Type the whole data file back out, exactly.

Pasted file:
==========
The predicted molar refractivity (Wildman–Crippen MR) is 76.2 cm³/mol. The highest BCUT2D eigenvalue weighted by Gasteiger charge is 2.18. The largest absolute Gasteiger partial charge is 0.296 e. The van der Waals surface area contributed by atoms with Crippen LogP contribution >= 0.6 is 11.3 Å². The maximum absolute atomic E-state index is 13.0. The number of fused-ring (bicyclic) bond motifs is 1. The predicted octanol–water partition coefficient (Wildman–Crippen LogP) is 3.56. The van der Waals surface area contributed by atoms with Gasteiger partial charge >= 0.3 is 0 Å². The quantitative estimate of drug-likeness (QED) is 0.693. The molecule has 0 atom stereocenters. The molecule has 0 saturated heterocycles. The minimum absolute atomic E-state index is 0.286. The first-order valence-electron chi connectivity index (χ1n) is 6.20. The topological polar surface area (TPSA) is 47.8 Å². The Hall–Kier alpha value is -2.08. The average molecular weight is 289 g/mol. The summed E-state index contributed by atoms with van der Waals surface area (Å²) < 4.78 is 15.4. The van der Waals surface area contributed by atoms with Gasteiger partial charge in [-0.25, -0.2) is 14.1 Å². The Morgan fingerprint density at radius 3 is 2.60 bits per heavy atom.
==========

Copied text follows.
The predicted molar refractivity (Wildman–Crippen MR) is 76.2 cm³/mol. The highest BCUT2D eigenvalue weighted by Gasteiger charge is 2.18. The largest absolute Gasteiger partial charge is 0.296 e. The van der Waals surface area contributed by atoms with Crippen LogP contribution >= 0.6 is 11.3 Å². The maximum absolute atomic E-state index is 13.0. The number of fused-ring (bicyclic) bond motifs is 1. The predicted octanol–water partition coefficient (Wildman–Crippen LogP) is 3.56. The van der Waals surface area contributed by atoms with Gasteiger partial charge >= 0.3 is 0 Å². The quantitative estimate of drug-likeness (QED) is 0.693. The molecule has 0 atom stereocenters. The molecule has 0 saturated heterocycles. The minimum absolute atomic E-state index is 0.286. The first-order valence-electron chi connectivity index (χ1n) is 6.20. The topological polar surface area (TPSA) is 47.8 Å². The Hall–Kier alpha value is -2.08. The average molecular weight is 289 g/mol. The summed E-state index contributed by atoms with van der Waals surface area (Å²) < 4.78 is 15.4. The van der Waals surface area contributed by atoms with Gasteiger partial charge in [-0.25, -0.2) is 14.1 Å². The Morgan fingerprint density at radius 3 is 2.60 bits per heavy atom.